Adjusting a 1919 Elgin 313 16s Pocket Watch to 6 Positions

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Elgin made over 50,000,000 watches, so they aren’t rare. But this Elgin pocketwatch is rare in a way—I bought it at a small-town antique mall for a sensible, fair price.

You watch hunters out there know what I mean. Antique shops and (horror of horrors) stalls at antique malls are bad places for good deals. It seems like every seller with a gold-filled 7-jewel Elgin or Waltham thinks it’s worth a fortune. But this nice little shop had a fair price on their watches, so I took this one home.

It’s a 16-size, grade 313, from 1919—98 years old. It has 15 jewels, the lower-end for a quality pocket watch. Nothing was especially wrong with it except a broken mainspring.

The enameling has fallen out of the engraved letters in a few spots. This is one of those freakishly easy cosmetic repairs that makes a watch much nicer.

The old blue steel mainspring was broken, so I found a new-old-stock white alloy replacement. Oddly, the new one was “set” into a coil shape right out of the retaining ring.

You don’t often see alloy mainsprings that are set this way, but it does happen. A set mainspring won’t create the force you need for good amplitude, so I had to order another one.

The watch was missing 2 of its 3 dial screws. That’s usually a sign that the last person to work on the watch wasn’t paying attention. Elgin tried to keep the parts count low, so humble parts like dial and jewel screws were shared across vast numbers of grades and sizes—something we repairers appreciate 98 years later when trying to find replacements.

Adjusting the Movement

After the usual cleaning, demagnetizing, and breaking-in period, this watch was ready for the timing machine.

This watch should be reasonably easy to adjust. Elgin made nice watches—this humble 15-jewel watch isn’t a fancypants railroad-grade timepiece, but it is capable of keeping good time.

One thing I wish this watch had, though, was mean-time screws. Adjusting is much easier with those because you can make big changes in the overall rate. If you want to improve poise by adding weight, you can make the watch run fast by turning in the mean-time screws.

I can tell someone did a rough adjusting job at some point: a few screws are heavily filed—big wedges have been lopped off the sides of the screws. I wish people wouldn’t remove weight that way. Undercutting a screw or filing the screw slot are less obtrusive than hacking off a screw’s side.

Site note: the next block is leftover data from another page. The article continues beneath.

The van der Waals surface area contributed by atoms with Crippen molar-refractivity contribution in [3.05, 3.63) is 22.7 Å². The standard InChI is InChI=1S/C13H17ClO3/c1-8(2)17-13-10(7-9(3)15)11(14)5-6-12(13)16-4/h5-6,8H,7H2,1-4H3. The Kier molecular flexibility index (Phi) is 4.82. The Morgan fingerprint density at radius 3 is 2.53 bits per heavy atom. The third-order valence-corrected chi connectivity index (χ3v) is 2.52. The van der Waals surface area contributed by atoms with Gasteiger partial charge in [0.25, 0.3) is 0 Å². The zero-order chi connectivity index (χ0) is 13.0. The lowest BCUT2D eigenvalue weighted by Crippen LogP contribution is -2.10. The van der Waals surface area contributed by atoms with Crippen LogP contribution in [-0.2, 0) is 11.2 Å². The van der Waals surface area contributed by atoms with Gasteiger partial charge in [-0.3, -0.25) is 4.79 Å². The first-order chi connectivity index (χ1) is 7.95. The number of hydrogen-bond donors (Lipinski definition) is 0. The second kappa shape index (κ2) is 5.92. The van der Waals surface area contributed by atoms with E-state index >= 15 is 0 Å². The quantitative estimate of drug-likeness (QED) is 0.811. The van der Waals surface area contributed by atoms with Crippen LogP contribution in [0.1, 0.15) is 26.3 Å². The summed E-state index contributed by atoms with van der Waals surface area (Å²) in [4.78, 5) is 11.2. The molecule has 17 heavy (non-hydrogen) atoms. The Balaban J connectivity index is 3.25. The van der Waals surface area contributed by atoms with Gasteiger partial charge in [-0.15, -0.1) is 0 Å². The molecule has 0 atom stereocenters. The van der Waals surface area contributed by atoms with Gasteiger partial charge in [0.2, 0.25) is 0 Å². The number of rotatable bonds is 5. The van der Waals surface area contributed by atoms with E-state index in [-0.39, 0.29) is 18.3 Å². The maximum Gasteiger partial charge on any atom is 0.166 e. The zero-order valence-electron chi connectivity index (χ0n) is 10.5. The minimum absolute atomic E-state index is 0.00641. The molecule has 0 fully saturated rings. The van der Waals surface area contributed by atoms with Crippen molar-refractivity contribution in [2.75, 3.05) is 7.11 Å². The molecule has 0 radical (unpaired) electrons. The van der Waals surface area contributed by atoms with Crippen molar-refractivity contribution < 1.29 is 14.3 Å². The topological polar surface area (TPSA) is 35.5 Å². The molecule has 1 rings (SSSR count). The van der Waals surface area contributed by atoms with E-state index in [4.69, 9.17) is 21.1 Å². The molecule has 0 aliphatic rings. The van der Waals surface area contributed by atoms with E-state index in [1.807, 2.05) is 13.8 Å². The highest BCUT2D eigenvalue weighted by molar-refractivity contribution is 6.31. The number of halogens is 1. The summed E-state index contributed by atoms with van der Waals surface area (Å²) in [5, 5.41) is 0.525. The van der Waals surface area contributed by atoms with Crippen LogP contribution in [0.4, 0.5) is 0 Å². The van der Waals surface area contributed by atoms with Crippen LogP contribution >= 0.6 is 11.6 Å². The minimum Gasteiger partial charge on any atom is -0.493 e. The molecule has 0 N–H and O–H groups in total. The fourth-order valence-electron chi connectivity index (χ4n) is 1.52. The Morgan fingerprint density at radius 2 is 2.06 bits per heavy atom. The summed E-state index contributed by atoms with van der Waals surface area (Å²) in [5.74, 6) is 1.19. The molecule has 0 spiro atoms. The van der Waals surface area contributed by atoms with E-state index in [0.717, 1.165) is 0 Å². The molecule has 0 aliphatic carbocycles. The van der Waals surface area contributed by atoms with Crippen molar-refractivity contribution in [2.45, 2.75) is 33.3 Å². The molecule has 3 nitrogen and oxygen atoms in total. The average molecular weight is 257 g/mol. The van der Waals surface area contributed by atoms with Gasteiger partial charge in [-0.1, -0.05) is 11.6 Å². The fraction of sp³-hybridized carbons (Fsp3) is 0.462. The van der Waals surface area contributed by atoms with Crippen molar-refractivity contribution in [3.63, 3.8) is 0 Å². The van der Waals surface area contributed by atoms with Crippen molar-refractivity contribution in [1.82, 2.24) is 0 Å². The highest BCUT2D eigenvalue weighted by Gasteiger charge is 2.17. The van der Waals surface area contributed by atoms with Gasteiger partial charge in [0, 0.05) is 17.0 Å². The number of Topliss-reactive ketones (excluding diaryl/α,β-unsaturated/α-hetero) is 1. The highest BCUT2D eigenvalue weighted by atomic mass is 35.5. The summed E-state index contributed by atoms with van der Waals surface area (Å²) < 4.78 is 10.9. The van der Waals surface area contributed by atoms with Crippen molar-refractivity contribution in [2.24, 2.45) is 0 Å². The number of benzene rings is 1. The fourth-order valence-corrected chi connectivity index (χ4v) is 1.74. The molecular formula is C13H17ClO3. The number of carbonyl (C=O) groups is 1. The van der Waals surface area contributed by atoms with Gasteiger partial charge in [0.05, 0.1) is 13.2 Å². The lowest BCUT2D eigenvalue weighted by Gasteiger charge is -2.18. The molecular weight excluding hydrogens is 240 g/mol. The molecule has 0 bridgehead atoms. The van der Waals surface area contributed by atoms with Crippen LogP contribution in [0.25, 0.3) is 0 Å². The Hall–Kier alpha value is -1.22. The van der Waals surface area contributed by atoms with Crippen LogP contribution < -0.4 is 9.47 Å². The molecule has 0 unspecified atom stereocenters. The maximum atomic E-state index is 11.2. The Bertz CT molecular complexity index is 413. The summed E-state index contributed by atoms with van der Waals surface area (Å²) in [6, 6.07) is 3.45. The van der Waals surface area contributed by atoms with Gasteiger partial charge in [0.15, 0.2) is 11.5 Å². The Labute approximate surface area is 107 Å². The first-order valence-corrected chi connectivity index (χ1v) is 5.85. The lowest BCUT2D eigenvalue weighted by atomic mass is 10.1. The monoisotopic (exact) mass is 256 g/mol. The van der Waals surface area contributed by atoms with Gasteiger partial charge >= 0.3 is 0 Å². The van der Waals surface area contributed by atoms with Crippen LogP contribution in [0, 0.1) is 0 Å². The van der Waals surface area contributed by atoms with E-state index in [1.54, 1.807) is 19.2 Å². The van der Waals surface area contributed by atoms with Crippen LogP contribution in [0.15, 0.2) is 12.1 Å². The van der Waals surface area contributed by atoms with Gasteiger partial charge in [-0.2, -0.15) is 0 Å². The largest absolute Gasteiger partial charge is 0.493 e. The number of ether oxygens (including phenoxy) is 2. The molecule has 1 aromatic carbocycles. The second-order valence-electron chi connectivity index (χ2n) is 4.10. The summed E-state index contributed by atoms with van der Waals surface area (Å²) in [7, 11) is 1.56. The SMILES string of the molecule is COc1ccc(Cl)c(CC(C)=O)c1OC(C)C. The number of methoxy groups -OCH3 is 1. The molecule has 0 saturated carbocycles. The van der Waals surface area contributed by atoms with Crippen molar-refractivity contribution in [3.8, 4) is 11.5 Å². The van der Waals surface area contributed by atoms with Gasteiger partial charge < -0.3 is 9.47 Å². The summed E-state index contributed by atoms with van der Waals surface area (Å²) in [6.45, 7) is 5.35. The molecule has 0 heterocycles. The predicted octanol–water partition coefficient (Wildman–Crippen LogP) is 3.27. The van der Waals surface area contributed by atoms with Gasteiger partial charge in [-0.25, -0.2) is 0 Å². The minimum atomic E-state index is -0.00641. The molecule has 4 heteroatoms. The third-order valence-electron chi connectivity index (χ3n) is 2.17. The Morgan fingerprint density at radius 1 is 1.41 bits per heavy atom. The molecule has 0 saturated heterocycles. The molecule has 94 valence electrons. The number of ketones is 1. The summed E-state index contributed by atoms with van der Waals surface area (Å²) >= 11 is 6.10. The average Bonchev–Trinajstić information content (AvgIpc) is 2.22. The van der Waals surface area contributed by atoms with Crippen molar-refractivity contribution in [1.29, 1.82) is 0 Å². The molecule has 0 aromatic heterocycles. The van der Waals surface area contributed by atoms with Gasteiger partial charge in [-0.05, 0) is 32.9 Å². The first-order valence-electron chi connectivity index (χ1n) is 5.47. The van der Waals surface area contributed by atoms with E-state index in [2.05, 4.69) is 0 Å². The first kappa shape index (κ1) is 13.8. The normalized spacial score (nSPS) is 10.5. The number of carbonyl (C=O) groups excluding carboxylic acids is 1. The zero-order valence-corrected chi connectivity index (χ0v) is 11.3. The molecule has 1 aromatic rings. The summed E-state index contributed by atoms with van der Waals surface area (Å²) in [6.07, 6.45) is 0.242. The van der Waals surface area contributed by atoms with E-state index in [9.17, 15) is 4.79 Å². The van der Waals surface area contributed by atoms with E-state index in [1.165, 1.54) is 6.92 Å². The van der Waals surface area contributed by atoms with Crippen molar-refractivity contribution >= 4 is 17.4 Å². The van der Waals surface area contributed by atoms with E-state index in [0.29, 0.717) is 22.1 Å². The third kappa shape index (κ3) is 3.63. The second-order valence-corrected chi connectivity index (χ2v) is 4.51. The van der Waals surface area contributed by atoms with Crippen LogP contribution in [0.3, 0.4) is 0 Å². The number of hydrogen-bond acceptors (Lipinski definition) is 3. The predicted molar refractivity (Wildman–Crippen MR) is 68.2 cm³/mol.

The initial rates were not great but typical for your average mid-spec, 98-year-old pocket watch.

First, the horizontal rates: they are within 8 seconds of each other, which is merely okay. Perhaps scrubbing the pivots and jewels again will help. Aligning the dial-up and dial-down rates is the first step, and it looks like this watch is basically okay.

The biggest problem is pendant-up (PU). For a pocket watch adjusted to 3 positions, DU, DD, and PU should be reasonably close. Here, PU is around 45 seconds faster than DU, which is poor.

So, let’s see what we can do. For this watch, we’ll both add weight with timing washers and remove weight, if necessary, via undercutting.

It took around 5 irksome rounds—without timing screws, poising a watch like this is trickier than it ought to be. Here’s where we ended up.

This is much better overall but not nearly as good as the results from our higher-grade watches by Waltham, Illinois, and Hamilton. The PL side is still too far off, but I won’t push my luck any further with this watch. I’ll shift the regulator to be +2 DU and then put this one to bed.

Cleaning the Case

The case had that dull, hazy look that neglected gold-filled cases get. It ought to clean up nicely.

The crystal is glass—always a plus for a pocket watch—but horribly scuffed. This must have been a “back of the drawer” watch left dial down for decades, sliding around on its crystal whenever the drawer moved.

Yikes. Even after cleaning, the crystal looks terrible.

Cleaning and polishing gold-filed cases is easy but requires some restraint. For cleaning, just take the case apart and use an ultrasonic cleaner with heating. This case was cleaned in a 1:1 solution of Simple Green and water. If you don’t have an ultrasonic, the solutions you use to clean watch movements will work wonders. And if you don’t have that, an ammonia-based cleaner like Windex and a soft cloth will work nearly as well.

The “cap” of gold came off the crown during ultrasonic cleaning. It has been held on by crust and grime, apparently. If you were ever curious to know how thick the gold layer is on a gold-filled case, it is that thick, like aluminum foil.

For polishing, you want to have a light touch and modest expectations. We can polish the light haze and swirls from a gold-filled case, but the gold layer is too light to remove scratches or bring the case to a factory-new state.

For a case like this, I’ll start with a light polish with Menzerna’s pink compound on a loose cotton wheel.

After cleaning the case pieces again to avoid contaminating polishing wheels, I have a go with Menzerna’s yellow compound on a loose wheel. This compound is impressive on gold.

You can get great results. The nicks and scratches and dents are still there, but the case is clean and shiny.

I raided my stash of glass crystals, but as often happens, the stash was out of 16s crystals that would fit this bezel. The 16s and 18s ones are always the first to go.

So plastic it is. Plastic crystals aren’t as fancy or as period-correct as glass, but they are tougher and better suited for the stresses of daily wear. I put plastic crystals on the small core of pocket watches I wear to work, like my Illinois Bunn Special.

The clarity of the new plastic crystal is quite good.

Wrapping Up

And here’s the final watch, all wrapped up.

It isn’t the fanciest, highest-grade Elgin of its time, but it’s clean, shiny, and ready for reliable service.